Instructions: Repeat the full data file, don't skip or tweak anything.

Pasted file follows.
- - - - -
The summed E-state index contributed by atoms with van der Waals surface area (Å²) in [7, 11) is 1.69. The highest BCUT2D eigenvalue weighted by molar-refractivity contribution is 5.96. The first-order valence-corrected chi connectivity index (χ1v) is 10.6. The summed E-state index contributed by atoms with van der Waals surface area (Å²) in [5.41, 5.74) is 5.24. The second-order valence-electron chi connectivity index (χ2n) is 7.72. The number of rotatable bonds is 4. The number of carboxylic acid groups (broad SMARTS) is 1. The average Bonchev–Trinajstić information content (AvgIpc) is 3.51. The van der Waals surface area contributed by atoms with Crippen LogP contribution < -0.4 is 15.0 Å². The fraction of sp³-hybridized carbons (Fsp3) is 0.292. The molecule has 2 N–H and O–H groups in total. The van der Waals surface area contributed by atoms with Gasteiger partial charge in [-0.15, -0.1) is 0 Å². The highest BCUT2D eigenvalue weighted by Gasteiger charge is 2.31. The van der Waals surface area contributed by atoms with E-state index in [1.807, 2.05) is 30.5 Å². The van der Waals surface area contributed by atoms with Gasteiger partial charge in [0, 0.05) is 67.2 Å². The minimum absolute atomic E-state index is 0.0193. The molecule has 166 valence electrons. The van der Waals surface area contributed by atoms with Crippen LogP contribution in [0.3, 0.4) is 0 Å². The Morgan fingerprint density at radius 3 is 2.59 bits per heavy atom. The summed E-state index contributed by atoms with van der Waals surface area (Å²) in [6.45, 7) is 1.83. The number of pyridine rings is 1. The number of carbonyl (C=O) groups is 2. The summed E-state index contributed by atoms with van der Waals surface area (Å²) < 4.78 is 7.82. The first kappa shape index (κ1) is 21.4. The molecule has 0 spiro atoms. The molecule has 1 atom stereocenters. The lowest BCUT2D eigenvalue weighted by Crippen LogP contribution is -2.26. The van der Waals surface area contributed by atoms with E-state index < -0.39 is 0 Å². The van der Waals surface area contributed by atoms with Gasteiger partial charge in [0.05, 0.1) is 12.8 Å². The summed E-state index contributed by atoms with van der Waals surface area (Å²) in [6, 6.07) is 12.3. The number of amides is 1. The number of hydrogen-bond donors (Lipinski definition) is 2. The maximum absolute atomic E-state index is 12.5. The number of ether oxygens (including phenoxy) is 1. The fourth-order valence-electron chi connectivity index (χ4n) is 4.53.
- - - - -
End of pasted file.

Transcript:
The summed E-state index contributed by atoms with van der Waals surface area (Å²) in [7, 11) is 1.69. The highest BCUT2D eigenvalue weighted by molar-refractivity contribution is 5.96. The first-order valence-corrected chi connectivity index (χ1v) is 10.6. The summed E-state index contributed by atoms with van der Waals surface area (Å²) in [5.41, 5.74) is 5.24. The second-order valence-electron chi connectivity index (χ2n) is 7.72. The number of rotatable bonds is 4. The number of carboxylic acid groups (broad SMARTS) is 1. The average Bonchev–Trinajstić information content (AvgIpc) is 3.51. The van der Waals surface area contributed by atoms with Crippen LogP contribution < -0.4 is 15.0 Å². The fraction of sp³-hybridized carbons (Fsp3) is 0.292. The molecule has 2 N–H and O–H groups in total. The van der Waals surface area contributed by atoms with Gasteiger partial charge in [-0.15, -0.1) is 0 Å². The highest BCUT2D eigenvalue weighted by Gasteiger charge is 2.31. The van der Waals surface area contributed by atoms with E-state index in [1.807, 2.05) is 30.5 Å². The van der Waals surface area contributed by atoms with Gasteiger partial charge in [0, 0.05) is 67.2 Å². The minimum absolute atomic E-state index is 0.0193. The molecule has 166 valence electrons. The van der Waals surface area contributed by atoms with Crippen LogP contribution in [0.3, 0.4) is 0 Å². The Morgan fingerprint density at radius 3 is 2.59 bits per heavy atom. The summed E-state index contributed by atoms with van der Waals surface area (Å²) in [6.45, 7) is 1.83. The number of pyridine rings is 1. The number of carbonyl (C=O) groups is 2. The summed E-state index contributed by atoms with van der Waals surface area (Å²) < 4.78 is 7.82. The first kappa shape index (κ1) is 21.4. The molecule has 0 spiro atoms. The molecule has 1 atom stereocenters. The lowest BCUT2D eigenvalue weighted by Crippen LogP contribution is -2.26. The van der Waals surface area contributed by atoms with E-state index < -0.39 is 0 Å². The van der Waals surface area contributed by atoms with Gasteiger partial charge in [0.05, 0.1) is 12.8 Å². The summed E-state index contributed by atoms with van der Waals surface area (Å²) in [6, 6.07) is 12.3. The number of amides is 1. The number of hydrogen-bond donors (Lipinski definition) is 2. The maximum absolute atomic E-state index is 12.5. The number of ether oxygens (including phenoxy) is 1. The fourth-order valence-electron chi connectivity index (χ4n) is 4.53.